Haggis—sheep guts mixed with oats and boiled in a stomach casing—is best enjoyed with a liberal amount of whiskey. Actually, I recommend getting started on the whiskey before the haggis even hits your plate, but as they say: When in Scotland, do as the royal family does.
True, nobody says that—but they should. I got the royal treatment there recently. Not the fussy, pampered, can’t-lift-a-finger-for-yourself royal treatment. This is luxury, Scottish style. It’s full of activity and energy, from hands-on falconry demonstrations to candlelit feasts in ancient halls. The rugged highlands and vibrant valleys of Scotland have long been a favorite retreat for the British royal family, and now many of the country’s castles and estates are available for groups as well.
The queen’s famed Royal Yacht Britannia, permanently moored in Edinburgh, is available for dinners for up to 128 guests or champagne receptions for up to 300. Queen Elizabeth II’s personal design touches are left untouched, and guests truly feel as if they are onboard with the royal family. Four royal couples honeymooned on the yacht, including Prince Charles and Princess Diana of Wales.
The connection to the royal family was prominent everywhere I went in Scotland. Medieval Glamis Castle is famous as an inspiration for Shakespeare’s Macbeth, as the birthplace of the queen’s sister, Princess Margaret, and for the gala dinners available to groups. Castle tours are appropriately “spooky,” with plenty of ghost stories.
Royal traditions in Scotland go beyond the Windsors. Stirling Castle, site of key battles led by William Wallace of Braveheart fame, is an essential. Most buildings on the castle grounds date to the 1500s and are available for after-hours themed events with the ubiquitous bagpiper to welcome up to 300 guests.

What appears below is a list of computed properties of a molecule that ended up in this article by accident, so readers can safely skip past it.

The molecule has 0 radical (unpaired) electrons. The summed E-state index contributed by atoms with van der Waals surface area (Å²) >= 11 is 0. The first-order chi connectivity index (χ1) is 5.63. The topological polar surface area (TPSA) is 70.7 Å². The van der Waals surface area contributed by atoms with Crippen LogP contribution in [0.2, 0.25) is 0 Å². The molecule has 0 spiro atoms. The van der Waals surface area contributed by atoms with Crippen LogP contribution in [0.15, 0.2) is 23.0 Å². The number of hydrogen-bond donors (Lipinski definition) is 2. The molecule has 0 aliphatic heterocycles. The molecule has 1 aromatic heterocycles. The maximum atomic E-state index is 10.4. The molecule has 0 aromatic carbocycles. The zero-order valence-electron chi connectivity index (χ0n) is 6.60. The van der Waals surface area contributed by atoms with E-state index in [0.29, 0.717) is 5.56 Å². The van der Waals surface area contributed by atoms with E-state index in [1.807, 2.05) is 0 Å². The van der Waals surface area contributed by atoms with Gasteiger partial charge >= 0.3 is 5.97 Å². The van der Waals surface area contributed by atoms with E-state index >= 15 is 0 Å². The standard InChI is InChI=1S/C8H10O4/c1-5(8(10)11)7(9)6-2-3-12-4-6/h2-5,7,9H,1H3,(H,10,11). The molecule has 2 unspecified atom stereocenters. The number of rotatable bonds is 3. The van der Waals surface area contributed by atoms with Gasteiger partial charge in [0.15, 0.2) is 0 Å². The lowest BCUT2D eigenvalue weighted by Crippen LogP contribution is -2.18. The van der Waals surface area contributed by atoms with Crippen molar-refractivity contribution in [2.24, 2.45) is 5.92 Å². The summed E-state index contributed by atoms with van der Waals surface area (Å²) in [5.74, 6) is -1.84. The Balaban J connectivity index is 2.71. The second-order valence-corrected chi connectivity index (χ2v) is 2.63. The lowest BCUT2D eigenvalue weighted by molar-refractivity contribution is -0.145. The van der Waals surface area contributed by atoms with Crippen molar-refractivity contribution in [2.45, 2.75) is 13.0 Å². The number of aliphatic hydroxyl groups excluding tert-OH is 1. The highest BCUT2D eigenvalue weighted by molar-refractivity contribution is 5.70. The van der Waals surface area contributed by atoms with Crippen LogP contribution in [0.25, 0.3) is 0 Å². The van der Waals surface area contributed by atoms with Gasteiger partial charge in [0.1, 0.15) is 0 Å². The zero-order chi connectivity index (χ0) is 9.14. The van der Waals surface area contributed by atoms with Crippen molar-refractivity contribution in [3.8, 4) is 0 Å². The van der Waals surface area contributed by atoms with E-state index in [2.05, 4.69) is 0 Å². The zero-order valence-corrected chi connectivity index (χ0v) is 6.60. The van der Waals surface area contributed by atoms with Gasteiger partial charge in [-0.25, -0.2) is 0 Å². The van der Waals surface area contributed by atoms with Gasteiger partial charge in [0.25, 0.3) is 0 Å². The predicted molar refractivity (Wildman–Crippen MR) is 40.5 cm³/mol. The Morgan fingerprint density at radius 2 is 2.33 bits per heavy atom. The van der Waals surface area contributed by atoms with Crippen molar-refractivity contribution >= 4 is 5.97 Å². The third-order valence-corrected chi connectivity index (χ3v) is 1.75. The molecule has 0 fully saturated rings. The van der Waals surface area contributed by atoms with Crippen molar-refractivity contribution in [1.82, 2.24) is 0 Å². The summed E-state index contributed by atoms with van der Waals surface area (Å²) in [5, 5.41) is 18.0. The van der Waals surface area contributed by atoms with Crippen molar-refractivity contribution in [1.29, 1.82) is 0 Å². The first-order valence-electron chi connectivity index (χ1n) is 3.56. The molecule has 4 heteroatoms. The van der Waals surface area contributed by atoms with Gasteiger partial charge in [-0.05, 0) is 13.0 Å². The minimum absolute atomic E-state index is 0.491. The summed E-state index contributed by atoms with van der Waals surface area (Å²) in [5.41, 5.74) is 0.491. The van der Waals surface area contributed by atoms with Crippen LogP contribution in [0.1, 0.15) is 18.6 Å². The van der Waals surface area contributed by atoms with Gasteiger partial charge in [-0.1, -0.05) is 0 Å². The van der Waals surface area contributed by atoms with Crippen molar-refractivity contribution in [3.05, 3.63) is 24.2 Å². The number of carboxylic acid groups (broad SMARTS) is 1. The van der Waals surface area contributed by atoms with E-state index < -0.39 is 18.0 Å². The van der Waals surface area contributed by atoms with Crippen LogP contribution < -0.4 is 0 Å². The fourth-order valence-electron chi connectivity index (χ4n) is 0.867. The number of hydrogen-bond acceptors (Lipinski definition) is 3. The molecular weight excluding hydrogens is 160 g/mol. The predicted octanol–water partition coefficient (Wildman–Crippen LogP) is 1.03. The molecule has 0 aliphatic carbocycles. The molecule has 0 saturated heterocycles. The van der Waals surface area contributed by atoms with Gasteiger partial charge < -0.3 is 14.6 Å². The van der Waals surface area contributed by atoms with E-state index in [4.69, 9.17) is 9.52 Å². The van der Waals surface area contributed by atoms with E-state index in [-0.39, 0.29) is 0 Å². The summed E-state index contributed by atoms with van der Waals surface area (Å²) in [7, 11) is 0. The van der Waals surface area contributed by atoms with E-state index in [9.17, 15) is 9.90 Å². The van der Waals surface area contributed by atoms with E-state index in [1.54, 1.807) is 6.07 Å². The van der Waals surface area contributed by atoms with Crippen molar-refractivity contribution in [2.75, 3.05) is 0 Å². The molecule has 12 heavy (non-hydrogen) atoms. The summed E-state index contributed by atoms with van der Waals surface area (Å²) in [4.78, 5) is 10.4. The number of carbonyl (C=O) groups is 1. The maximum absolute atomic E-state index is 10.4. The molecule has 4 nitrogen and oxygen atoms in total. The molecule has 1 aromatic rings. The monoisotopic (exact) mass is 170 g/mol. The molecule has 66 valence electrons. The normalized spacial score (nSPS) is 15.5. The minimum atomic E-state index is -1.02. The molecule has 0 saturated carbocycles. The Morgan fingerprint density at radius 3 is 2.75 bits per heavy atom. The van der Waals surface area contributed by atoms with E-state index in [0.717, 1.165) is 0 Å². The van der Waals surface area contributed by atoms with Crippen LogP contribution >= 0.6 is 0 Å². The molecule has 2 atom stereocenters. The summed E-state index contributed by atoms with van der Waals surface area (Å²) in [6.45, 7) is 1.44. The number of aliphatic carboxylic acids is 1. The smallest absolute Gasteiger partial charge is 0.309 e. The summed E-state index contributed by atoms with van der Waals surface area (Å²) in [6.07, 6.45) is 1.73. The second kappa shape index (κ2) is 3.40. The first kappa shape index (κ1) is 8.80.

Many historic properties throughout Scotland offer activities that have been popular with royals since ancient times. At five-star Gleneagles Hotel, located on 850 acres of beautiful countryside, groups can partake in golf, shooting, horseback riding, and falconry.
There are plenty of more modern activities for groups to enjoy in Scotland. A visit to the vaults of the Scotch Malt Whisky Society is available for groups from eight- to 70 attendees for three-course to five-course meals and whiskey tasting.
The Balmoral, a luxury hotel in the heart of Edinburgh, offers spectacular views of the historic parts of the city. A major refurbishment recently upgraded all guest rooms, as well as the hotel’s conference and banqueting spaces. The hotel has 10 conferencing suites and can accommodate receptions of up to 450 people.
Scots are proud of their royal traditions, and groups have plenty of opportunities to try their hands at all the caber-tossing, haggis-eating, and golf-loving delights they desire. For visitors who prefer a more relaxing indulgence, One Spa at Edinburgh’s Sheraton Grand Hotel offers a series of “hands off” thermal treats, including a rooftop hydropool to ease any aches and pains from your royal treatment.